In both instances, we conclude that because Hobbs Act robbery includes threats to property, it is broader than both generic robbery and Guidelines extortion, which are limited to threats to a person. Hobbs Act robbery is therefore not categorically a crime of violence under the enumerated offense clause.The case is a good reminder to always read the commentary to the Guidelines. In the August 1, 2016 changes to the Career Offender Guideline (which also removes the residual clause and moved some enumerated offenses from the commentary to the Guideline itself) the commission created a new, narrow definition of extortion. If the generic definition of extortion would have remained instead of the narrower definition, most likely Mr. O'Connor's conviction would have been affirmed (see: United States v. Castillo).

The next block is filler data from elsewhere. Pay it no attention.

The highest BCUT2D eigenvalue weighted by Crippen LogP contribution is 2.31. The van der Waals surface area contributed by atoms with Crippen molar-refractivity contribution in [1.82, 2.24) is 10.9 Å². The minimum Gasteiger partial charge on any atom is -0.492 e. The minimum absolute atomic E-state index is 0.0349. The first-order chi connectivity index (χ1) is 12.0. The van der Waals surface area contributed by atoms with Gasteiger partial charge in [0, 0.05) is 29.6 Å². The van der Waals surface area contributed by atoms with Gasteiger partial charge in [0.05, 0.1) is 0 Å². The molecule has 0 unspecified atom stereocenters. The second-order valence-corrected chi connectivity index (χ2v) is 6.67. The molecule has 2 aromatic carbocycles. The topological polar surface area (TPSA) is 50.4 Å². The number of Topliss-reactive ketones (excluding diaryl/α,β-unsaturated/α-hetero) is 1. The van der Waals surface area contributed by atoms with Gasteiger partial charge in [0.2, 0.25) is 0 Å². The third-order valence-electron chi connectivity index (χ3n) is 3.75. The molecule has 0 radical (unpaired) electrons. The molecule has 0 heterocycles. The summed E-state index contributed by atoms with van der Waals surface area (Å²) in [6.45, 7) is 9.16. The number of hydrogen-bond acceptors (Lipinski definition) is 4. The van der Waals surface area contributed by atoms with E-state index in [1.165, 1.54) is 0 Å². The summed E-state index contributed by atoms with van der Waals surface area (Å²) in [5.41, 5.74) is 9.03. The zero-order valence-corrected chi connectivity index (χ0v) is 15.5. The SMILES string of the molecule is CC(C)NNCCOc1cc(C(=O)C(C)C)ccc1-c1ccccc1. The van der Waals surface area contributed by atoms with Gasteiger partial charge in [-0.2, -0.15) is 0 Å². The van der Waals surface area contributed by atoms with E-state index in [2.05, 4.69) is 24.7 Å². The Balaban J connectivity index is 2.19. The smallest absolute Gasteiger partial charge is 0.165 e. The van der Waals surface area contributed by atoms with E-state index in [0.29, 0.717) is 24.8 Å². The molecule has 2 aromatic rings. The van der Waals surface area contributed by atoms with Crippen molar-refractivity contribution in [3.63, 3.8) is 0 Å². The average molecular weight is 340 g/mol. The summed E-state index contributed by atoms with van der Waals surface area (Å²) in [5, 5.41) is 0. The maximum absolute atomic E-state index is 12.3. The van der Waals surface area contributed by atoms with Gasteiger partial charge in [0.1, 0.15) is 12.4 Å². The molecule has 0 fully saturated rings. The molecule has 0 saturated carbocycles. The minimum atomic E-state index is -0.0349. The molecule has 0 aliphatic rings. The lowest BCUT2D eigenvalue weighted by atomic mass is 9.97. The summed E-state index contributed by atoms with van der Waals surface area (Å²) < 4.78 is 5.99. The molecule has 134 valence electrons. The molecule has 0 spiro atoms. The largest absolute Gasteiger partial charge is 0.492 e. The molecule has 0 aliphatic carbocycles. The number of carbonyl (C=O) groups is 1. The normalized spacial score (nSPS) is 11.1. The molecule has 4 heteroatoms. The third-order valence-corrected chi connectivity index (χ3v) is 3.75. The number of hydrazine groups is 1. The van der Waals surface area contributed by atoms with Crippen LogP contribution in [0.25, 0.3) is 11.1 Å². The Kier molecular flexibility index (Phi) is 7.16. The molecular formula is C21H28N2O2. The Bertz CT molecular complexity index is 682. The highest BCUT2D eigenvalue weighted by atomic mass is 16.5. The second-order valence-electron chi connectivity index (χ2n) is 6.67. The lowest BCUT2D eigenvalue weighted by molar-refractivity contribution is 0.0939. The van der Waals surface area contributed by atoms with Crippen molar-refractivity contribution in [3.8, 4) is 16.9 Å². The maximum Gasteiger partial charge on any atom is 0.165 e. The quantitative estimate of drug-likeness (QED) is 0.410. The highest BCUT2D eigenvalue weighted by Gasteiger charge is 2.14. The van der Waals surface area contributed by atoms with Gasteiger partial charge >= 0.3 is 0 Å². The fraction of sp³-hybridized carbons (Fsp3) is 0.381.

Thursday, November 2, 2017
Hobbs Act robbery is not a crime of violence under Career Offender Guideline
Remember when we kept blogging about robbery and crimes of violence? Well, we are back to that again. Earlier this week in United States v. O'Connor, the 10th Circuit held that a robbery conviction that can be committed through threats to property is: (1) not generic robbery, and (2) not the new guideline definition of extortion. As the Court explained: